From this point, it is clearly that sometimes the empowerment programme can bring consequences of disempowerment, under the impact of internalised oppression. That is why feminist scholars avoid using the term of power over in term of empowerment. They prefer to draw on the definition from Foucault’s model of power, where power has been believed as relational: “Power is constituted in a network of social relationship among subjects who are free to act to at least a minimal extent; without power those relationships cannot exist” (p. 14). In this context, power is seen as a productive activity.

Feminist scholars then incorporate Foucault’s definition of power into their own model of power, which stressed on internalised oppression that becomes internal barriers for women’s empowerment programs. Therefore, for most of them the form of power over suits women well. The use of definition of power over opens up possibilities for women to have more power to control, that can embrace their movement into “power to”, “power with”, and “power from within”.

According to these feminist scholars, then we can diferentiate power into several form: power over, power to, power with, and power from within. I refer to Yamuna Ghale who explains the difference between those.

Power from within, facilitate the process of self-acceptance and self-respect. It helps a person to understand the structural and historical context of inclusion-exclusion. It then, imparts the ability to recognize how one’s interests are related to those of the others. Power from within is strongly connected to the perception of oneself as being entitled to make changes. Power to refers to the capacity of one to act, being equipped with appropriate skills and abilities including access to resources required to make changes. Power with then refers to a form of power which is closely linked to the power within and is based on the realization that individuals with similar interests and experiences can work together towards change. Power over relates to power relations that need to be transformed or challenged as an individual or by an interest group or a society at large.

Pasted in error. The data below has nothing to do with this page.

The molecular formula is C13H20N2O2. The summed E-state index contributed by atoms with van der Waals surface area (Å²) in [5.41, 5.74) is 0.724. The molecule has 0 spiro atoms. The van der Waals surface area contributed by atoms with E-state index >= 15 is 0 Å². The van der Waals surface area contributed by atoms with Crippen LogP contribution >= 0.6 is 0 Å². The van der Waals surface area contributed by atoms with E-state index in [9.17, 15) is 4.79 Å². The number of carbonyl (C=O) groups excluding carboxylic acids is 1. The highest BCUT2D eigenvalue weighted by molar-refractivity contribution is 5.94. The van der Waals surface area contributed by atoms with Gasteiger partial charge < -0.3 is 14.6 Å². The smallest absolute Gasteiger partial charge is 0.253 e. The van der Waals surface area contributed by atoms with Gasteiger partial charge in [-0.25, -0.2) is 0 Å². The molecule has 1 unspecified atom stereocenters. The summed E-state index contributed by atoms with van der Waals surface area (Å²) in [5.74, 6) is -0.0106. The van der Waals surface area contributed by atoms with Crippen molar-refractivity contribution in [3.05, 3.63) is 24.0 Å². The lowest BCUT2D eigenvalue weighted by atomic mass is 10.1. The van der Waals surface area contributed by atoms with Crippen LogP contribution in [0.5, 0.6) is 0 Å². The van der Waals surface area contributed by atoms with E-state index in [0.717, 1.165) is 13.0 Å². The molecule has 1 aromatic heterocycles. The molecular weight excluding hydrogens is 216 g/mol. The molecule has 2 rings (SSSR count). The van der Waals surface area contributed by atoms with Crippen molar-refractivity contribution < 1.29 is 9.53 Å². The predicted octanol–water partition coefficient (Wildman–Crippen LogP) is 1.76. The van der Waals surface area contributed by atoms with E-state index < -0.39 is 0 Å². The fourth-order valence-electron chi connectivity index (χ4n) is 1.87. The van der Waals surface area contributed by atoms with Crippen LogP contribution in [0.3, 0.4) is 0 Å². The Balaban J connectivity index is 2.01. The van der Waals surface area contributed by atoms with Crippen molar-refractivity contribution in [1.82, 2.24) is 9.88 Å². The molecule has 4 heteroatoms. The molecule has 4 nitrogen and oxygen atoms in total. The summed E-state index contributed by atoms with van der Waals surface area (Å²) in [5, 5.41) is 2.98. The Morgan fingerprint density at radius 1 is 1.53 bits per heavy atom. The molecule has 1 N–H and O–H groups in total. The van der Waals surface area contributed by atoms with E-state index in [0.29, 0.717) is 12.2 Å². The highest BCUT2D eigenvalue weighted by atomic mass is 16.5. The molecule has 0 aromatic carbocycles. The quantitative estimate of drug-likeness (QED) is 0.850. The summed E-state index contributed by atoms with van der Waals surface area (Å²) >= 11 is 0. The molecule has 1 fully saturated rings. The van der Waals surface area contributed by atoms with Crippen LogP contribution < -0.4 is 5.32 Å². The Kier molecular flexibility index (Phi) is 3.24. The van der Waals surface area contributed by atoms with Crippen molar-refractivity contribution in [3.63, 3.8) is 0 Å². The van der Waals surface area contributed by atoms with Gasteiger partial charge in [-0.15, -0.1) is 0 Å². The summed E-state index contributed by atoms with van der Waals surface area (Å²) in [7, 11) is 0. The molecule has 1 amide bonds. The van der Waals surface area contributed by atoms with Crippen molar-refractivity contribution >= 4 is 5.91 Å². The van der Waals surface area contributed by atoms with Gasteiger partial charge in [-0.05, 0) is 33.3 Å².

Rowlands constructs three different kinds of model of women’s empowerments: personal empowerment, collective empowerment, and close relationship empowerment.

Personal Empowerment

Collective Empowerment

Empowerment in close relationship

Self-confidence Group identity Ability to negotiate
Self-esteem Collective sense of agency Ability to communicate
Sense of agency Group dignity Ability to get support
Sense of “self” in a wider context Self-organisation and management Ability to defend self/rights
Dignity   Sense of ‘self’ in the relationship


it’s enough for now. I need to pick up Gita

random thoughts
you are there somewhere. i’ve never seen you, yet i feel you know excatly what i am feeling now. who are you?
i am having stomach pain plus today, but still trying to finish several pending jobs.
i am thinking this saying: “it came to pass”, yes it did.